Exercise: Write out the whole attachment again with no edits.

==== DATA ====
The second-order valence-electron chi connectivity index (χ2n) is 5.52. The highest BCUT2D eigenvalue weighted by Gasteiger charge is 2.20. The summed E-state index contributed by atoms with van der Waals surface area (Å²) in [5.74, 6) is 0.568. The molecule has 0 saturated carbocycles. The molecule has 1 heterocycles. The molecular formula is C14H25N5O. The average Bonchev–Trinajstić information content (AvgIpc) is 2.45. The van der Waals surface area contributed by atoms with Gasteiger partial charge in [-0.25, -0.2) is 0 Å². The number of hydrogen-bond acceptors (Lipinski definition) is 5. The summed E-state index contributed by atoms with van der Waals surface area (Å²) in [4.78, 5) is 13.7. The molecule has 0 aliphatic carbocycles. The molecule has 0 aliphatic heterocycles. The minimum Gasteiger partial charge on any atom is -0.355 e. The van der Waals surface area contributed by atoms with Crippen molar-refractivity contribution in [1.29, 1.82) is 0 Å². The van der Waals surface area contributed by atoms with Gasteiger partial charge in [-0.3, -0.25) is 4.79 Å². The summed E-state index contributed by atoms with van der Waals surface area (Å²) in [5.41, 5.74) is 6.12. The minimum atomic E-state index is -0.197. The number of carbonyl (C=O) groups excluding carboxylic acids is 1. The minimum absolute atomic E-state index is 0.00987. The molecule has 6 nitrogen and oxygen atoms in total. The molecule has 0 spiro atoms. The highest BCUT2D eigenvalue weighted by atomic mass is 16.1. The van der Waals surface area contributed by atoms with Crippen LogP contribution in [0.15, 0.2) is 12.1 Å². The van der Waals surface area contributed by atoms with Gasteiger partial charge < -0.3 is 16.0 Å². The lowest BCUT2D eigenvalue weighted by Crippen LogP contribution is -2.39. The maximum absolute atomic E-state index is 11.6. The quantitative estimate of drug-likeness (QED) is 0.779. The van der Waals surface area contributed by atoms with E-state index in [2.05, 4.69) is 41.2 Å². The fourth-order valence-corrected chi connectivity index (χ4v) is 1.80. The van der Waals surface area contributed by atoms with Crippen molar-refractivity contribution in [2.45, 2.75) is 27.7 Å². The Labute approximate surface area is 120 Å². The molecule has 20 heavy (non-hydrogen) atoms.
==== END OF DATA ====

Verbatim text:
The second-order valence-electron chi connectivity index (χ2n) is 5.52. The highest BCUT2D eigenvalue weighted by Gasteiger charge is 2.20. The summed E-state index contributed by atoms with van der Waals surface area (Å²) in [5.74, 6) is 0.568. The molecule has 0 saturated carbocycles. The molecule has 1 heterocycles. The molecular formula is C14H25N5O. The average Bonchev–Trinajstić information content (AvgIpc) is 2.45. The van der Waals surface area contributed by atoms with Gasteiger partial charge in [-0.25, -0.2) is 0 Å². The number of hydrogen-bond acceptors (Lipinski definition) is 5. The summed E-state index contributed by atoms with van der Waals surface area (Å²) in [4.78, 5) is 13.7. The molecule has 0 aliphatic carbocycles. The molecule has 0 aliphatic heterocycles. The minimum Gasteiger partial charge on any atom is -0.355 e. The van der Waals surface area contributed by atoms with Crippen molar-refractivity contribution in [1.29, 1.82) is 0 Å². The van der Waals surface area contributed by atoms with Gasteiger partial charge in [-0.3, -0.25) is 4.79 Å². The summed E-state index contributed by atoms with van der Waals surface area (Å²) in [5.41, 5.74) is 6.12. The minimum atomic E-state index is -0.197. The number of carbonyl (C=O) groups excluding carboxylic acids is 1. The minimum absolute atomic E-state index is 0.00987. The molecule has 6 nitrogen and oxygen atoms in total. The molecule has 0 spiro atoms. The highest BCUT2D eigenvalue weighted by atomic mass is 16.1. The van der Waals surface area contributed by atoms with Crippen LogP contribution in [0.15, 0.2) is 12.1 Å². The van der Waals surface area contributed by atoms with Gasteiger partial charge < -0.3 is 16.0 Å². The lowest BCUT2D eigenvalue weighted by Crippen LogP contribution is -2.39. The maximum absolute atomic E-state index is 11.6. The quantitative estimate of drug-likeness (QED) is 0.779. The van der Waals surface area contributed by atoms with E-state index in [2.05, 4.69) is 41.2 Å². The fourth-order valence-corrected chi connectivity index (χ4v) is 1.80. The van der Waals surface area contributed by atoms with Crippen molar-refractivity contribution in [2.45, 2.75) is 27.7 Å². The Labute approximate surface area is 120 Å². The molecule has 20 heavy (non-hydrogen) atoms.